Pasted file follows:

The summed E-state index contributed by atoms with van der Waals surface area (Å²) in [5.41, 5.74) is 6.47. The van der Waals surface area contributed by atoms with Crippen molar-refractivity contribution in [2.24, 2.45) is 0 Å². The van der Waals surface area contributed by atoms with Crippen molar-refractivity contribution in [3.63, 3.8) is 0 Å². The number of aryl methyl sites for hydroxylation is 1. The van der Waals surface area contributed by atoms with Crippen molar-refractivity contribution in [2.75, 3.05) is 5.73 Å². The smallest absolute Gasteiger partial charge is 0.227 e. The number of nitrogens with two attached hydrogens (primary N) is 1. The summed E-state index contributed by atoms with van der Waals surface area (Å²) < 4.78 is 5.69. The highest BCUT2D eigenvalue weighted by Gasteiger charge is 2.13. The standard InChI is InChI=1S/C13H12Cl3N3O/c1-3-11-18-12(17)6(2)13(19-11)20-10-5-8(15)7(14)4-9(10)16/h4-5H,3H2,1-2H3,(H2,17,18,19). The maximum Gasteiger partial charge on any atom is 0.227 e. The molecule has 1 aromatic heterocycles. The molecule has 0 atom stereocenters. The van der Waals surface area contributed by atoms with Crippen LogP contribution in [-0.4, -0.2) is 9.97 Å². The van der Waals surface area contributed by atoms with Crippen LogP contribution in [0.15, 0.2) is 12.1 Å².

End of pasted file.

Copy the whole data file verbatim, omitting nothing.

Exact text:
The summed E-state index contributed by atoms with van der Waals surface area (Å²) in [5.41, 5.74) is 6.47. The van der Waals surface area contributed by atoms with Crippen molar-refractivity contribution in [2.24, 2.45) is 0 Å². The van der Waals surface area contributed by atoms with Crippen molar-refractivity contribution in [3.63, 3.8) is 0 Å². The number of aryl methyl sites for hydroxylation is 1. The van der Waals surface area contributed by atoms with Crippen molar-refractivity contribution in [2.75, 3.05) is 5.73 Å². The smallest absolute Gasteiger partial charge is 0.227 e. The number of nitrogens with two attached hydrogens (primary N) is 1. The summed E-state index contributed by atoms with van der Waals surface area (Å²) < 4.78 is 5.69. The highest BCUT2D eigenvalue weighted by Gasteiger charge is 2.13. The standard InChI is InChI=1S/C13H12Cl3N3O/c1-3-11-18-12(17)6(2)13(19-11)20-10-5-8(15)7(14)4-9(10)16/h4-5H,3H2,1-2H3,(H2,17,18,19). The maximum Gasteiger partial charge on any atom is 0.227 e. The molecule has 1 aromatic heterocycles. The molecule has 0 atom stereocenters. The van der Waals surface area contributed by atoms with Crippen LogP contribution in [-0.4, -0.2) is 9.97 Å². The van der Waals surface area contributed by atoms with Crippen LogP contribution in [0.15, 0.2) is 12.1 Å².